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Chirurg. 2000 Jan;71(1):1-8.

[Epidemiology and systematics of cystic and alveolar hydatid disease].

[Article in German]

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Institut für Parasitologie (Direktor: Prof. Dr. B. Gottstein) der Universität Bern.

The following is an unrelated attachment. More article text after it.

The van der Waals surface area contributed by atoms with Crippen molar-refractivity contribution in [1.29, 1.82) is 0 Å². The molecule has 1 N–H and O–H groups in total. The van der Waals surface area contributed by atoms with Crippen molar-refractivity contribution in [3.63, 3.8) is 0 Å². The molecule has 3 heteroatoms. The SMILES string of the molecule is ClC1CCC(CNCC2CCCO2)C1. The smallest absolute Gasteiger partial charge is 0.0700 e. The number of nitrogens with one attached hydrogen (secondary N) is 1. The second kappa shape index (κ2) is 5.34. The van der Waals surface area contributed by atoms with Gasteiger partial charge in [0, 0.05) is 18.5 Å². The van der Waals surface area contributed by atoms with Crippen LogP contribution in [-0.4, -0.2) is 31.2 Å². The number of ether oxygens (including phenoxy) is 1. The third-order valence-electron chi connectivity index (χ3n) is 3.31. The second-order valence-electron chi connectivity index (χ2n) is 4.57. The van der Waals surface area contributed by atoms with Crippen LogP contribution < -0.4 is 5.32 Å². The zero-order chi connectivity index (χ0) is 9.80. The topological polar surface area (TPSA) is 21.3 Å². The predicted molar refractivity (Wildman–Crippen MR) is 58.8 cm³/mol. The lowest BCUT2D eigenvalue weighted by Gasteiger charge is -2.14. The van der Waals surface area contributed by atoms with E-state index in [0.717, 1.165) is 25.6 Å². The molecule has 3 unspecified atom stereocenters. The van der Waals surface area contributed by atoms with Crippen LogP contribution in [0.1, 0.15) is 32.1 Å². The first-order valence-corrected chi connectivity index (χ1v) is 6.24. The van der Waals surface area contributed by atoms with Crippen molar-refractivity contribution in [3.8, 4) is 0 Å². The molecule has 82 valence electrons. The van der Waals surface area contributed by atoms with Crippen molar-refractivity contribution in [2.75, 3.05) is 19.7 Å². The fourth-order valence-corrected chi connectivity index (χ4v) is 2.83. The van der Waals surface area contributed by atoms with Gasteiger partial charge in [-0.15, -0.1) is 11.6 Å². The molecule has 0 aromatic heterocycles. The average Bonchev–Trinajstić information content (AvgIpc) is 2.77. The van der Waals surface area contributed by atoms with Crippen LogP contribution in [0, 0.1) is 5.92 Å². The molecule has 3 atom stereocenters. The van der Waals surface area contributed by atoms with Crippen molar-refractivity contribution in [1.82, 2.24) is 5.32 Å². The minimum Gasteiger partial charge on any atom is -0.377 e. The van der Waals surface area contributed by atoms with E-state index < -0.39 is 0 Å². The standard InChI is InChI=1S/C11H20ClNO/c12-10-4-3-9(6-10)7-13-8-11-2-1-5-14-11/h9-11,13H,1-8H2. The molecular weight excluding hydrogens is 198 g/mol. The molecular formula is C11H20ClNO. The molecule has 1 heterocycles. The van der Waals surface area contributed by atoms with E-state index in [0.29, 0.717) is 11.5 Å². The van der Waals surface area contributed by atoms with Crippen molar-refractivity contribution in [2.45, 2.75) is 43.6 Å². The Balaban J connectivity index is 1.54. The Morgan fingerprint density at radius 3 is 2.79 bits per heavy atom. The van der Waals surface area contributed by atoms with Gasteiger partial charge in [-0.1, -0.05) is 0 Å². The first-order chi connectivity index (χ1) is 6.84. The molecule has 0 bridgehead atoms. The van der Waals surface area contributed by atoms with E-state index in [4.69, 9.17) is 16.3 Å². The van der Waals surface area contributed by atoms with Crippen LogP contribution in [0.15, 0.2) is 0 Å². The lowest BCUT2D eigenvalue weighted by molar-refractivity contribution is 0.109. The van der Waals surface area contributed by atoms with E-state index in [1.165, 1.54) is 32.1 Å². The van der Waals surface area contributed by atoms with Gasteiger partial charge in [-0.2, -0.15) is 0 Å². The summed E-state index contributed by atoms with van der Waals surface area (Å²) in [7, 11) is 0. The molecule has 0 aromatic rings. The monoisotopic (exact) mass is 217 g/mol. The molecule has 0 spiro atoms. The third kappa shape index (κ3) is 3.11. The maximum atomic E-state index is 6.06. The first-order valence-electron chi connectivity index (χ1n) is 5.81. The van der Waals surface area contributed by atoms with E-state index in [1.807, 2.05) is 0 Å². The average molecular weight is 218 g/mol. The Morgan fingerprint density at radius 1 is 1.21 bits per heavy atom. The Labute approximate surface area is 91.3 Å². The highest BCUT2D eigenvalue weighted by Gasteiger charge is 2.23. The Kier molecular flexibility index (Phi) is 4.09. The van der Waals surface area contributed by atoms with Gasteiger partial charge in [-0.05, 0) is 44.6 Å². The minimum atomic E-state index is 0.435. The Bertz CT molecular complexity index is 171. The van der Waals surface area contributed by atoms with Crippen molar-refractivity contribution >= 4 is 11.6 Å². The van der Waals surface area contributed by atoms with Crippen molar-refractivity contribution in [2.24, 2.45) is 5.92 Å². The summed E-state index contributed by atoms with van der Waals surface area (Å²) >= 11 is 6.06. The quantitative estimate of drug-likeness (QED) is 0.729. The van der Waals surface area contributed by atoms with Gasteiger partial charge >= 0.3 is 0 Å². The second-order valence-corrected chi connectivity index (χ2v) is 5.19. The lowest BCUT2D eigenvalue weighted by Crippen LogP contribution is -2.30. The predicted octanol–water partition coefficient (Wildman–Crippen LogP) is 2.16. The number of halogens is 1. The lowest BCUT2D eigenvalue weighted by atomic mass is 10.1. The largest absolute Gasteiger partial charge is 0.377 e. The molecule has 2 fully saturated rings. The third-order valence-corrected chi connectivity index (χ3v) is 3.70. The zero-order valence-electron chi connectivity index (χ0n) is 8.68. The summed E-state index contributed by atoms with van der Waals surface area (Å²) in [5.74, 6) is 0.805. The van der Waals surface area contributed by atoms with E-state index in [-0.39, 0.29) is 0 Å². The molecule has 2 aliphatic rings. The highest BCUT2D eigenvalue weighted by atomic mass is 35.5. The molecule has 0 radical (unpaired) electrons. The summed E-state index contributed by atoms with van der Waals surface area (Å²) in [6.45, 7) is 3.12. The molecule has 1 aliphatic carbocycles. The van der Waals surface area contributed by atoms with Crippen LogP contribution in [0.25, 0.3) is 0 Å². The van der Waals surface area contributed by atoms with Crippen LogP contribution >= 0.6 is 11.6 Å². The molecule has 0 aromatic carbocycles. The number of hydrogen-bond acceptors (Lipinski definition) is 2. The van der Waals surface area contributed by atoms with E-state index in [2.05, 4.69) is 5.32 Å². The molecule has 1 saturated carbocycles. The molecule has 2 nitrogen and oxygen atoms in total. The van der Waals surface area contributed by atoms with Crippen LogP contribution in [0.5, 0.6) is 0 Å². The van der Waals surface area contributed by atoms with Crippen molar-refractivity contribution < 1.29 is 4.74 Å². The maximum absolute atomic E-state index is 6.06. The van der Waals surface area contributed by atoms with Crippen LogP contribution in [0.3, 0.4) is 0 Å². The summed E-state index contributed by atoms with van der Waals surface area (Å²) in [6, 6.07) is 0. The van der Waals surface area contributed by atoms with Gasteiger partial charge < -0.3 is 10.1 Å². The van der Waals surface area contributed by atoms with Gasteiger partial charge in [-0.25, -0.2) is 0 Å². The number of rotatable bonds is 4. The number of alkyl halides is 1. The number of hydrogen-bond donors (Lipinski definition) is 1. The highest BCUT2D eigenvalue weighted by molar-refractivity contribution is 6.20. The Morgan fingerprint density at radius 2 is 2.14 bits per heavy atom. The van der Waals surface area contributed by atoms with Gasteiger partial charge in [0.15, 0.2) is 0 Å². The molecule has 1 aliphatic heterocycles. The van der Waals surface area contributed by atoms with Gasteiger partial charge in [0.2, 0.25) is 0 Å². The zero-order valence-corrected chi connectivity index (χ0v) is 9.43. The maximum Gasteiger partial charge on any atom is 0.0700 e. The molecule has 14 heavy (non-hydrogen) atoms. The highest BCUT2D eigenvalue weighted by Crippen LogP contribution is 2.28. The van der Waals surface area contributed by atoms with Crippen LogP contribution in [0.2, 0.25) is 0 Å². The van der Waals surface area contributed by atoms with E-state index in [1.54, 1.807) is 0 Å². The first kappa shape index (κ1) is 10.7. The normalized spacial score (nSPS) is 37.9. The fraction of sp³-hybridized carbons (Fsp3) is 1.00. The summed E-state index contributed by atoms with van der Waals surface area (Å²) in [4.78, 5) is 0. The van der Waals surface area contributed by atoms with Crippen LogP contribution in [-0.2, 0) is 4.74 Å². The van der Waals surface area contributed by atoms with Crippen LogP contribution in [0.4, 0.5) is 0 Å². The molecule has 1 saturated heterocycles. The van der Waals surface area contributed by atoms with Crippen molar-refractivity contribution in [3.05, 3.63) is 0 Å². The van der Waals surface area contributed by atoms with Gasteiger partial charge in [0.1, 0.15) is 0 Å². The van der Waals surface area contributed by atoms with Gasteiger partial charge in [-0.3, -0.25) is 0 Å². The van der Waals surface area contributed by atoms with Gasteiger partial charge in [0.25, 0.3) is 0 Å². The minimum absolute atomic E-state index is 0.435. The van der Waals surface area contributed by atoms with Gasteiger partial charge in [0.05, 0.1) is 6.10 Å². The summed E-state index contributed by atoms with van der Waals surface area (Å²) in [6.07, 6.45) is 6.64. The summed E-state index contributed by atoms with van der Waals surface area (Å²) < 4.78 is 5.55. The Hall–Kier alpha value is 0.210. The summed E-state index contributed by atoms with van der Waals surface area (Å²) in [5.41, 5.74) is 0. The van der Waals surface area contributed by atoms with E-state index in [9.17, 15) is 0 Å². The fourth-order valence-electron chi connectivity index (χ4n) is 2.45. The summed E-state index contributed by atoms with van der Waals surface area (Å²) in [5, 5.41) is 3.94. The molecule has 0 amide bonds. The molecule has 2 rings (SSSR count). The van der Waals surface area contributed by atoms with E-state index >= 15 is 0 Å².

Echinococcus multilocularis, a small tapeworm in foxes, has gained considerable public attention owing to its wide distribution in central Europe. Conversely, diagnosis and treatment of the disease have been significantly improved in recent years. Consequently, the incidence among human populations has remained stable and relatively low for many decades. In southern Germany, France (Franche Comté and Doubs), Austria and Switzerland, the annual incidence ranges between 0.02 and 1.4 new cases per 100,000 inhabitants. The relevance of human AE refers to the high lethality of the untreated disease. Therapy consists predominantly of radical surgery followed by continuous, long-term chemotherapy using albendazole (or mebendazole). The action of chemotherapy alone is parasitostatic rather than parasitocidal; nevertheless, clinical improvement is observed in > 80 % of such cases, including a significantly improved prognosis. Diagnosis relies predominantly on imaging procedures and serology. Immunodiagnosis must be performed early, especially when a preclinical diagnosis is desired upon exposure to infection. Thus, in the framework of seroepidemiological studies, first-time evidence was obtained about the phenomenon of natural resistance in non-diseased persons. This raised the question of a potential immunogenetic predisposition in certain infected persons. E. granulosus (cystic hydatid disease) is practically non-existent as autochthonous infection in central Europe now. Most clinical cases of E. granulosus infections are thus observed among persons who have immigrated from - predominantly - the mediterranean basin.

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